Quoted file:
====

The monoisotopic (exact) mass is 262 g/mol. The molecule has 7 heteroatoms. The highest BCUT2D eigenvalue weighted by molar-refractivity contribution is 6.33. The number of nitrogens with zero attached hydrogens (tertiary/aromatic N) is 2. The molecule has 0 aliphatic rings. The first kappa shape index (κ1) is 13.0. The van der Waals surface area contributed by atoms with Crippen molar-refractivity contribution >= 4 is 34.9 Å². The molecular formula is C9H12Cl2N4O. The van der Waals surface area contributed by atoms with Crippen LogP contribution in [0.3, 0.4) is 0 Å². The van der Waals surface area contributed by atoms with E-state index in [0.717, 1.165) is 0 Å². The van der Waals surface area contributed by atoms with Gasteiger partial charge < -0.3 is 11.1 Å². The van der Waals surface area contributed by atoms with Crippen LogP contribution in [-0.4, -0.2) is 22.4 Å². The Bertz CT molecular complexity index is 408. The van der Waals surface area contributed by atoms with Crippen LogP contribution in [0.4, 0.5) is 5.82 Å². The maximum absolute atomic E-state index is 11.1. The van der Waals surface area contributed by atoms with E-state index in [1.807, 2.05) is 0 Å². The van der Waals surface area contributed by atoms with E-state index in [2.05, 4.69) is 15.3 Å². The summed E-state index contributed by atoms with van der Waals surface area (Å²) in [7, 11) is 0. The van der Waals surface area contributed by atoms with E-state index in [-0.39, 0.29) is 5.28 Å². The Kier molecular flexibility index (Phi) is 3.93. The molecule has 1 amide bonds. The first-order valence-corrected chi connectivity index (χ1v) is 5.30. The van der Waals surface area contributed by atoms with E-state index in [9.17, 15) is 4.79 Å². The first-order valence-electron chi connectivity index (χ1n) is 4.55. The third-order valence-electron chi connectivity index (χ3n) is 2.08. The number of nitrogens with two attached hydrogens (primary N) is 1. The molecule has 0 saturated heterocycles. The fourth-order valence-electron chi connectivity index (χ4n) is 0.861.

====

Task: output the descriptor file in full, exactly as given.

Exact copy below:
The monoisotopic (exact) mass is 262 g/mol. The molecule has 7 heteroatoms. The highest BCUT2D eigenvalue weighted by molar-refractivity contribution is 6.33. The number of nitrogens with zero attached hydrogens (tertiary/aromatic N) is 2. The molecule has 0 aliphatic rings. The first kappa shape index (κ1) is 13.0. The van der Waals surface area contributed by atoms with Crippen molar-refractivity contribution >= 4 is 34.9 Å². The molecular formula is C9H12Cl2N4O. The van der Waals surface area contributed by atoms with Crippen LogP contribution in [0.3, 0.4) is 0 Å². The van der Waals surface area contributed by atoms with E-state index in [0.717, 1.165) is 0 Å². The van der Waals surface area contributed by atoms with Gasteiger partial charge < -0.3 is 11.1 Å². The van der Waals surface area contributed by atoms with Crippen LogP contribution in [-0.4, -0.2) is 22.4 Å². The Bertz CT molecular complexity index is 408. The van der Waals surface area contributed by atoms with Crippen LogP contribution in [0.4, 0.5) is 5.82 Å². The maximum absolute atomic E-state index is 11.1. The van der Waals surface area contributed by atoms with E-state index in [1.807, 2.05) is 0 Å². The van der Waals surface area contributed by atoms with E-state index in [2.05, 4.69) is 15.3 Å². The summed E-state index contributed by atoms with van der Waals surface area (Å²) in [7, 11) is 0. The van der Waals surface area contributed by atoms with E-state index in [-0.39, 0.29) is 5.28 Å². The Kier molecular flexibility index (Phi) is 3.93. The molecule has 1 amide bonds. The first-order valence-corrected chi connectivity index (χ1v) is 5.30. The van der Waals surface area contributed by atoms with E-state index in [9.17, 15) is 4.79 Å². The first-order valence-electron chi connectivity index (χ1n) is 4.55. The third-order valence-electron chi connectivity index (χ3n) is 2.08. The number of nitrogens with two attached hydrogens (primary N) is 1. The molecule has 0 saturated heterocycles. The fourth-order valence-electron chi connectivity index (χ4n) is 0.861.